The NRA cannot win what it wants in court. It has to have its armed populace fantasy by defeating legislation. It has to promote demagogic frauds to rally a constituency that will prevail over cowardly and ignorant politicians. It succeeds because you, among others, fail. Accountability to public authority is the one point of policy that the NRA's armed populace fantasy cannot accommodate. It is the one thing the NRA works hardest to prevent. The most important but little unobserved provision of the Brady Law, for example, was that sales receipts retained for background checks had to be destroyed within twenty days. Sales receipts to the NRA are the equivalent of registration. See pp. 39-43 in the NRA's Stephen Halbrook's petition on behalf of Sheriff Printz in Printz and Mack (1997), See also the NRA's amicus brief in Perpich (1990) on the militia as the "population at large", .../nraperp.html. [See also .]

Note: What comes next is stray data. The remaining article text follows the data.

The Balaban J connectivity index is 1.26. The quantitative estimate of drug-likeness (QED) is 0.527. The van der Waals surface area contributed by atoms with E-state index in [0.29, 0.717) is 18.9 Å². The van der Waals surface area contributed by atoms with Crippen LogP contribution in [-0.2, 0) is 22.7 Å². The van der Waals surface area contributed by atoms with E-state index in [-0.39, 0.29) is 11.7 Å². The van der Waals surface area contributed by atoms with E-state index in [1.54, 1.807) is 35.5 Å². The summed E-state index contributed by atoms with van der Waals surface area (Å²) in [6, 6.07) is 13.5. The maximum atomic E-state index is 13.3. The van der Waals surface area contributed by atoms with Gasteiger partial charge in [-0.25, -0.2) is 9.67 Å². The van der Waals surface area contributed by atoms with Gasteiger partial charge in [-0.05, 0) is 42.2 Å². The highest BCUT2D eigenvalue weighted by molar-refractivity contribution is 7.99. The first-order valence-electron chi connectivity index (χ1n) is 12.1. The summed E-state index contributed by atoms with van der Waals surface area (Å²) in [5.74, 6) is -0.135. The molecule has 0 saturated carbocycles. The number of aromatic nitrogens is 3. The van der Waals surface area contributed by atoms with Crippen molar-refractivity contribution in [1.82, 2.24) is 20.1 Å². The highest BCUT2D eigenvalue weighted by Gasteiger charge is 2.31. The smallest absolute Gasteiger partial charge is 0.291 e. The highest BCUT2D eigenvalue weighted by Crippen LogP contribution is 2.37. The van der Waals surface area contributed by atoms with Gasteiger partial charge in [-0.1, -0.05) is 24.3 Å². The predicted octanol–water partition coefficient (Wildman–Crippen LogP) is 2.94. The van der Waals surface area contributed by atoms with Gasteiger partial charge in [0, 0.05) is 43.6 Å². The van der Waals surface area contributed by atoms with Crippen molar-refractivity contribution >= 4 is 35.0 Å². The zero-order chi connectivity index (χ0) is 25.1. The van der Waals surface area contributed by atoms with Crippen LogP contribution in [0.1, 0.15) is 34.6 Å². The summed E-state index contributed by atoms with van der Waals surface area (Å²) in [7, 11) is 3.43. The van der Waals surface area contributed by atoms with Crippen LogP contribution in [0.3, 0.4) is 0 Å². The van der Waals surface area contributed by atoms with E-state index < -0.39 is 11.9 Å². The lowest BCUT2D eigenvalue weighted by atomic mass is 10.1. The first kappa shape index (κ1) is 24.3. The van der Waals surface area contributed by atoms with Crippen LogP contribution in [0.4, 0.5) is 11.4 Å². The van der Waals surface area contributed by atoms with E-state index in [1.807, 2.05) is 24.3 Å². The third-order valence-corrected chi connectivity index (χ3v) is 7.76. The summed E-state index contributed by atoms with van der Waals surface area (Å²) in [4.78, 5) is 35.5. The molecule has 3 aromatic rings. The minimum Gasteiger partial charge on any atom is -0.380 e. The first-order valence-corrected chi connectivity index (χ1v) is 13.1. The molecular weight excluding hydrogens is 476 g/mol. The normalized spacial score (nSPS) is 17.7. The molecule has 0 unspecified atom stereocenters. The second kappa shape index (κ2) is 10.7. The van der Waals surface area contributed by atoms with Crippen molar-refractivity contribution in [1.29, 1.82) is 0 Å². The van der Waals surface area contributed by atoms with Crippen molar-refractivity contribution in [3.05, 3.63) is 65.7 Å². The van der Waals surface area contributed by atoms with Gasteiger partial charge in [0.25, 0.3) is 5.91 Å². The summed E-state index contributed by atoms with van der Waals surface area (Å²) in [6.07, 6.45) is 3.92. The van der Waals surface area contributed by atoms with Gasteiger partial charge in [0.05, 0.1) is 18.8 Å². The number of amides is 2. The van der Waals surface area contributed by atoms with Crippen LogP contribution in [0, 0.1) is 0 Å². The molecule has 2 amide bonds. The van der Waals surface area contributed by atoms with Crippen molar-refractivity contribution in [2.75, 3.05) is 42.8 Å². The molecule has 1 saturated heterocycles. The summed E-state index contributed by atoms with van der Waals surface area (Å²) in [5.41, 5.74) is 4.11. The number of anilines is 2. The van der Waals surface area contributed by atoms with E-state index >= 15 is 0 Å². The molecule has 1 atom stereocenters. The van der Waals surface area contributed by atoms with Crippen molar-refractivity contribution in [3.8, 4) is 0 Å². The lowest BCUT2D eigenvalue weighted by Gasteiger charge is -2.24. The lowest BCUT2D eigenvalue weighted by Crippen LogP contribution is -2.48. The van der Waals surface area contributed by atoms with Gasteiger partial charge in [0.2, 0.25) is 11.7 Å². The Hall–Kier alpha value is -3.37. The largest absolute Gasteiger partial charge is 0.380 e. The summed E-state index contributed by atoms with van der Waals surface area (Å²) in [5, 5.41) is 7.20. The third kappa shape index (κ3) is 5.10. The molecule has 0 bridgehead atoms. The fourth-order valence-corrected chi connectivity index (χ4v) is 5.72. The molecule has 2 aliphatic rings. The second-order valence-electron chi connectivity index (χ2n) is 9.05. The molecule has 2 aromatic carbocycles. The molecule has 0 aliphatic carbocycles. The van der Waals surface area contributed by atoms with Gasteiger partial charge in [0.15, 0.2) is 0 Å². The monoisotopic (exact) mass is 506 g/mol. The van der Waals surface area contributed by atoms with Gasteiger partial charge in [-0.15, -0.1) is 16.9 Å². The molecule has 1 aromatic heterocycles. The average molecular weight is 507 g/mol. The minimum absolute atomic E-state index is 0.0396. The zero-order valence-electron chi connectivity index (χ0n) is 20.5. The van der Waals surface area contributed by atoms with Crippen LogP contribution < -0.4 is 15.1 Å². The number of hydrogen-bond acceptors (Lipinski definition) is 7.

If the NRA wants to have its very contemporary armed populace fantasy, it can have it, formulate it, believe in it, and lobby for it, but it has no roots in the Second Amendment and the historical practices of the militia. The Second Amendment was about the arrangement of military force in the early republic. The best that can be said of the Framers of the Constitution and the political leaders of the time is that they were comfortable with the presence of arms in the general society. They were also comfortable with conscripting the owners of those arms into public duty and maintaining inventories of the arms they possessed. The Militia Act of 1792 (.../emerappc.html), enacted by the same people who ratified the Second Amendment, required the states to "enroll"— that is, register— militiamen for militia duty. It also required the states to report to the President, the commander-in-chief of the militia, inventories of the militia resources of the states including privately owned arms. The inventories were called "Return of Militia." Presidents Washington and Adams had little use for the militia and ignored the requirement, but President Jefferson for ideological reasons wanted to emphasize the militia over the regular army and required the inventories be reported. They were reported from 1802 through the 1820s when the militia institution was in an advanced state of decline. The listings under "Arms, Ammunition, and Accoutrements" included: "artillery side arms" (apparently pistols worn by artillery men), "pairs of pistols" (cavalrymen were required to provide a pair of pistols), "muskets," "sabres," "bayonets," "pounds of power," etc. See enclosure. There was no mention or discussion in those days of a civil right to be armed outside of the knowledge and reach of government, state or federal. If the NRA wants to have militia rights as originally understood, it needs to resurrect the conscript militia institution and have its members sign up and register their guns for militia duty. Former Senator Gary Hart has actually proposed a semblance of this concept in his recent book, The Minuteman. See his Chapter 4 for some honest history.